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Old 01-18-2004, 09:42 AM   #1 (permalink)
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Location: Sweden
In Defence of Global Capitalism

As I watched the telly yesterday a man named Johan Norberg was debating the former leader of the swedish communist-party on the subject of the anti-globalisation movement. I was impressed by how well he could put my thoughts about capitalism into words and did a little research. I found this Q&A in connection to a book he wrote called "In Defense of Global Capitalism".

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Quote:
Capitalism - questions and answers


What exactly do you mean by "capitalism"?
By capitalism I mean a liberal market economy with free competition. A system where the individual is his own master and the master of his property, with the power of making contracts and starting up in business, and the ability to move about, travel and trade regardless of national boundaries. Decision-making, as far as possible, rests with people themselves, not with politicians and government.

How can you justify capitalism? Capitalism means all power to the corporations.
That isn't true. Corporations can acquire monopoly status in a system of tariffs, licensing and coercion, because then consumers are denied the option of buying from anyone else and potential new businesses are prevented from competing. Capitalism means freedom to pick and choose and to reject the businesses which aren't up to scratch. Corporate liberty in a capitalist economy is the same thing as the waiter's liberty of giving the customer a menu to choose from. And the whole point of free trade is that other waiters - even foreign ones - are allowed to come running up with alternative menus.

Hasn't the globalisation of capitalism made the world a progresssively worse place, as the anti-globalisation movement maintains?
The statistics speak for themselves. Over the past 40 years, average life expectancy in the developing countries has risen from 46 to 64 years. Since 1950, infant mortality has fallen from 18 to 8 per cent. The proportion of illiterates has fallen from 70 per cent to about 25. Since 1970 child labour and the proportion of people in the world who have to go hungry has fallen by more than half. Since 1980 the number of people in absolute poverty was reduced by more than 200 million. The number of states which are democratically governed and respect human rights is increasing all the time. Today there are 120 democratic states with a combined population of 3.5 billion people (roughly 60 per cent of the world population), more than ever before in world history. There are still enormous problems in the world, but to anyone who cares to look it is obvious that the world, in most ways, has become a better and a fairer place.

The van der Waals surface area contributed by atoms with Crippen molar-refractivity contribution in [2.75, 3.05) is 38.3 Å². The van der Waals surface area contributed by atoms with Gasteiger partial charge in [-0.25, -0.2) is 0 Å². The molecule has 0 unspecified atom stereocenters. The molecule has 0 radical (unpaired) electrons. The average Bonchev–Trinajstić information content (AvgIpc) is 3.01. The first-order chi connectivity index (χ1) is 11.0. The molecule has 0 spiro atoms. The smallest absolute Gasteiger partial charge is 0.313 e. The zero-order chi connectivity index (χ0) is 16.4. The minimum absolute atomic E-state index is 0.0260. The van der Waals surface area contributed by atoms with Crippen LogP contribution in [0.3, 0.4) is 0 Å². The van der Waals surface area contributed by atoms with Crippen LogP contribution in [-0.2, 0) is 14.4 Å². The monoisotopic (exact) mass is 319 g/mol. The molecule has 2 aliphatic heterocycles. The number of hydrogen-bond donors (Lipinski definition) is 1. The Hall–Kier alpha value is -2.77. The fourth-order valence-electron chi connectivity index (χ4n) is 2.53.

But these improvements don't necessarily have anything to do with globalisation and capitalism, do they?
The improvement has above all been due to the spread of information, technology and prosperity throughout the world, and that has been made possible above all by free people, that is to say, people who are free to live in a capitalist society. There are clear connections between the degree of economic freedom and the growth of property and welfare. The countries making up the one-fifth with the most liberal economies are almost ten times more prosperous than the least liberal fifth. During the 1990s the most liberal had an annual growth rate of 2.56 per cent, whereas the least liberal had a negative growth rate of 0.85 per cent. The most liberal countries have poverty levels which are 60 per cent lower than in the least liberal countries. An average life expectancy in the most liberal fifth is almost 20 years longer than in the least liberal fifth! The connection between economic liberty and political liberty is shown by citizens with the right to trade internationally being more than four times as likely to enjoy political liberty than those who do not have this freedom to trade.

But everyone knows that capitalism and free trade mean that the rich get richer and the poor get poorer.
In that case "everyone knows" wrong. There is nothing to show that economic liberty, generally speaking, spells greater inequality. On the contrary, it is through privileges and state benefits that the mighty are favoured and the people are shut out. In the least liberal economies, the income gap between the wealthiest fifth and the poorest is more than twice as much as in the most liberal countries. As regards differences between rich and poor countries, it's true that one large group, mainly among the African countries, lags behind the affluent. And that is above all because they have not committed themselves to democracy and capitalism. Poor countries introducing liberal reforms grow faster than affluent countries. During the 1970s and 1980s, developing countries with open markets had annual growth of 4.49 per cent, whereas open industrialised countries had only 2.29 per cent. During the 1990s, globalising developing countries had 5 per cent growth annually, whereas the industrialised countries had 1.9 per cent. Free trade, in other words, gives poor countries a means of moving up on more affluent ones and eventually catching up with them.